The magic words, in Fedspeak, to signal further quantitative easing (QE) is the Fed judging that inflation is lower than it should be.
For example, the September 2010 statement that signaled QE2 read:
Measures of underlying inflation are currently at levels somewhat below those the Committee judges most consistent, over the longer run, with its mandate to promote maximum employment and price stability.
In the August 2011 Federal Open Market Committee (FOMC) statement, the Fed signaled that it may signal QE3.
The statement read:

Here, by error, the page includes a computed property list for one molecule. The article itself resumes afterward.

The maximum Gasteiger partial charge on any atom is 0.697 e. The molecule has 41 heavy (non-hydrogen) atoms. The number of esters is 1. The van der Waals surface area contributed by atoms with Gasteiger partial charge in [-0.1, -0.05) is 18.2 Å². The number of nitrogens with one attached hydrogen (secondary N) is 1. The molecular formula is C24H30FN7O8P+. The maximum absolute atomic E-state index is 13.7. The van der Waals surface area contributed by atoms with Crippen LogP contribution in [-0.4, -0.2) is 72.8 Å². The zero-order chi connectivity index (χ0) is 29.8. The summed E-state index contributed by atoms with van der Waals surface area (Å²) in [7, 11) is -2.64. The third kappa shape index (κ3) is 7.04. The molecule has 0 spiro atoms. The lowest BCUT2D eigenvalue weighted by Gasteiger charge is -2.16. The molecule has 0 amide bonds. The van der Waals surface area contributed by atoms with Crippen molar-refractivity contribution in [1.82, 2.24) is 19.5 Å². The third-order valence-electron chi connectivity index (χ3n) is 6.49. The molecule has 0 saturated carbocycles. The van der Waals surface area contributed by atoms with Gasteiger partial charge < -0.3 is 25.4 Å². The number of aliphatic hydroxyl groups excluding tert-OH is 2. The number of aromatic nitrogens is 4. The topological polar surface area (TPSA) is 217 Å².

The Committee also anticipates that inflation will settle, over coming quarters, at levels at or below those consistent with the Committee's dual mandate as the effects of past energy and other commodity price increases dissipate further. However, the Committee will continue to pay close attention to the evolution of inflation and inflation expectations.
Essentially, the Fed is saying it will determine for the coming statements whether or not to put out its QE signaling statement that underlying inflation is below what it judges to be appropriate.
As for how long it will hold the benchmark interest rate unchanged, the August 2011 statement replaced the "extended period" language with the more precise language of "at least through mid-2013."